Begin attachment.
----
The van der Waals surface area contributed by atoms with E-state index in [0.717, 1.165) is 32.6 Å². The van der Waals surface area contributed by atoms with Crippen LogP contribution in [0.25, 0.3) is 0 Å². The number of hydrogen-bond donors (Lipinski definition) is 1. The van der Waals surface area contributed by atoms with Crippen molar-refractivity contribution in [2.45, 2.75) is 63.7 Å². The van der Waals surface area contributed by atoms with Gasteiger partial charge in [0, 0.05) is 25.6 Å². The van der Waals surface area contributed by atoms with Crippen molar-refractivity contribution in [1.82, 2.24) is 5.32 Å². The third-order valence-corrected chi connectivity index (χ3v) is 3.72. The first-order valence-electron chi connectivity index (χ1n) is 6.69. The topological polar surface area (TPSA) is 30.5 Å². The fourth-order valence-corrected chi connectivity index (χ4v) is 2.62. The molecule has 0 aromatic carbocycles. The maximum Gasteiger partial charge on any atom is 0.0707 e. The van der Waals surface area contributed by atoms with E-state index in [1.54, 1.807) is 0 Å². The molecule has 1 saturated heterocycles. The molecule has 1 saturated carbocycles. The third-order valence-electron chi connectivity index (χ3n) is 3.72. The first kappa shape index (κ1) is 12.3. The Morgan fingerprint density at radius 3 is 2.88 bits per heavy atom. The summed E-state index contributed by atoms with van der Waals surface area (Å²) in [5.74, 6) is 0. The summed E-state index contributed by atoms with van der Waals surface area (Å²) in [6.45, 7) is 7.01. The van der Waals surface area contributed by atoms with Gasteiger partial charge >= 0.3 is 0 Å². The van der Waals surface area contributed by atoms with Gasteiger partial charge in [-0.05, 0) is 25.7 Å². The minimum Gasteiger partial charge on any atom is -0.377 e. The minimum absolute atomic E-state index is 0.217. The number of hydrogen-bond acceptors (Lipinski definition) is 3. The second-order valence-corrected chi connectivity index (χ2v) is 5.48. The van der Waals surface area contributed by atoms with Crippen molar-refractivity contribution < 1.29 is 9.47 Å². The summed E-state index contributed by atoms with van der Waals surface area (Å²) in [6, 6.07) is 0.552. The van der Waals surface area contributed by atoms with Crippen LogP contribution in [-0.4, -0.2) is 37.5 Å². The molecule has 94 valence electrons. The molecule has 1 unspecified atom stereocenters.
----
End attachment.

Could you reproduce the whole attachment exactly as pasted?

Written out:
The van der Waals surface area contributed by atoms with E-state index in [0.717, 1.165) is 32.6 Å². The van der Waals surface area contributed by atoms with Crippen LogP contribution in [0.25, 0.3) is 0 Å². The number of hydrogen-bond donors (Lipinski definition) is 1. The van der Waals surface area contributed by atoms with Crippen molar-refractivity contribution in [2.45, 2.75) is 63.7 Å². The van der Waals surface area contributed by atoms with Gasteiger partial charge in [0, 0.05) is 25.6 Å². The van der Waals surface area contributed by atoms with Crippen molar-refractivity contribution in [1.82, 2.24) is 5.32 Å². The third-order valence-corrected chi connectivity index (χ3v) is 3.72. The first-order valence-electron chi connectivity index (χ1n) is 6.69. The topological polar surface area (TPSA) is 30.5 Å². The fourth-order valence-corrected chi connectivity index (χ4v) is 2.62. The molecule has 0 aromatic carbocycles. The maximum Gasteiger partial charge on any atom is 0.0707 e. The van der Waals surface area contributed by atoms with E-state index in [1.54, 1.807) is 0 Å². The molecule has 1 saturated heterocycles. The molecule has 1 saturated carbocycles. The third-order valence-electron chi connectivity index (χ3n) is 3.72. The first kappa shape index (κ1) is 12.3. The Morgan fingerprint density at radius 3 is 2.88 bits per heavy atom. The summed E-state index contributed by atoms with van der Waals surface area (Å²) in [5.74, 6) is 0. The summed E-state index contributed by atoms with van der Waals surface area (Å²) in [6.45, 7) is 7.01. The van der Waals surface area contributed by atoms with Gasteiger partial charge >= 0.3 is 0 Å². The van der Waals surface area contributed by atoms with Gasteiger partial charge in [-0.05, 0) is 25.7 Å². The minimum Gasteiger partial charge on any atom is -0.377 e. The minimum absolute atomic E-state index is 0.217. The number of hydrogen-bond acceptors (Lipinski definition) is 3. The second-order valence-corrected chi connectivity index (χ2v) is 5.48. The van der Waals surface area contributed by atoms with Crippen molar-refractivity contribution < 1.29 is 9.47 Å². The summed E-state index contributed by atoms with van der Waals surface area (Å²) in [6, 6.07) is 0.552. The van der Waals surface area contributed by atoms with Crippen LogP contribution in [-0.4, -0.2) is 37.5 Å². The molecule has 94 valence electrons. The molecule has 1 unspecified atom stereocenters.